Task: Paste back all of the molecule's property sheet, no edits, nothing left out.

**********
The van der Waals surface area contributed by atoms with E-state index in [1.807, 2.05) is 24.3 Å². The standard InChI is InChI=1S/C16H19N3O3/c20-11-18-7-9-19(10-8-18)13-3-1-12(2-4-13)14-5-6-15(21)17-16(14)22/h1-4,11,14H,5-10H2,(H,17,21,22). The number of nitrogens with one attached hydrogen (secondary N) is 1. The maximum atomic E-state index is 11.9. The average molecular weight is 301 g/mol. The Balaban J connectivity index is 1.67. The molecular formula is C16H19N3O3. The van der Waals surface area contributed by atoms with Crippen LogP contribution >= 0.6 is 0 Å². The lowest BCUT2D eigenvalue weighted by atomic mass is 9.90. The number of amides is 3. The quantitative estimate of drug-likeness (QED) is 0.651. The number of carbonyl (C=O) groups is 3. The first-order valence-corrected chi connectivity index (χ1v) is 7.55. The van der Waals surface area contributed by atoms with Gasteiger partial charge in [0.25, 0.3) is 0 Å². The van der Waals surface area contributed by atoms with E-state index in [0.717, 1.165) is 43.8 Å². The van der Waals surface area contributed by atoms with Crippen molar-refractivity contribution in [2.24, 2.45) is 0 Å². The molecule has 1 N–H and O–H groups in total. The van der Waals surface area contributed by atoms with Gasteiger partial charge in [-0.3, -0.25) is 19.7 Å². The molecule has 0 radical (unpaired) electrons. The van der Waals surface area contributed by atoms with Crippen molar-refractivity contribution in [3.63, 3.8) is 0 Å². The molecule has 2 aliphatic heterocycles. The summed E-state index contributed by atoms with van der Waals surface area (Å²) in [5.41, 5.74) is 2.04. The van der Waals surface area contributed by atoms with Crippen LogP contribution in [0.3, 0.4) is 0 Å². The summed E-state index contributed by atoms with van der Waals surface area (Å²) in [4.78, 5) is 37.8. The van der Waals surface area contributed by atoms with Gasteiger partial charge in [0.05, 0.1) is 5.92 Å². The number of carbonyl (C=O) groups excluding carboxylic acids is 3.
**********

The van der Waals surface area contributed by atoms with E-state index in [1.807, 2.05) is 24.3 Å². The standard InChI is InChI=1S/C16H19N3O3/c20-11-18-7-9-19(10-8-18)13-3-1-12(2-4-13)14-5-6-15(21)17-16(14)22/h1-4,11,14H,5-10H2,(H,17,21,22). The number of nitrogens with one attached hydrogen (secondary N) is 1. The maximum atomic E-state index is 11.9. The average molecular weight is 301 g/mol. The Balaban J connectivity index is 1.67. The molecular formula is C16H19N3O3. The van der Waals surface area contributed by atoms with Crippen LogP contribution >= 0.6 is 0 Å². The lowest BCUT2D eigenvalue weighted by atomic mass is 9.90. The number of amides is 3. The quantitative estimate of drug-likeness (QED) is 0.651. The number of carbonyl (C=O) groups is 3. The first-order valence-corrected chi connectivity index (χ1v) is 7.55. The van der Waals surface area contributed by atoms with Gasteiger partial charge in [0.25, 0.3) is 0 Å². The van der Waals surface area contributed by atoms with E-state index in [0.717, 1.165) is 43.8 Å². The van der Waals surface area contributed by atoms with Crippen molar-refractivity contribution in [2.24, 2.45) is 0 Å². The molecule has 1 N–H and O–H groups in total. The van der Waals surface area contributed by atoms with Gasteiger partial charge in [-0.3, -0.25) is 19.7 Å². The molecule has 0 radical (unpaired) electrons. The van der Waals surface area contributed by atoms with Crippen molar-refractivity contribution in [3.63, 3.8) is 0 Å². The molecule has 2 aliphatic heterocycles. The summed E-state index contributed by atoms with van der Waals surface area (Å²) in [5.41, 5.74) is 2.04. The van der Waals surface area contributed by atoms with Crippen LogP contribution in [0.3, 0.4) is 0 Å². The summed E-state index contributed by atoms with van der Waals surface area (Å²) in [4.78, 5) is 37.8. The van der Waals surface area contributed by atoms with Gasteiger partial charge in [0.05, 0.1) is 5.92 Å². The number of carbonyl (C=O) groups excluding carboxylic acids is 3.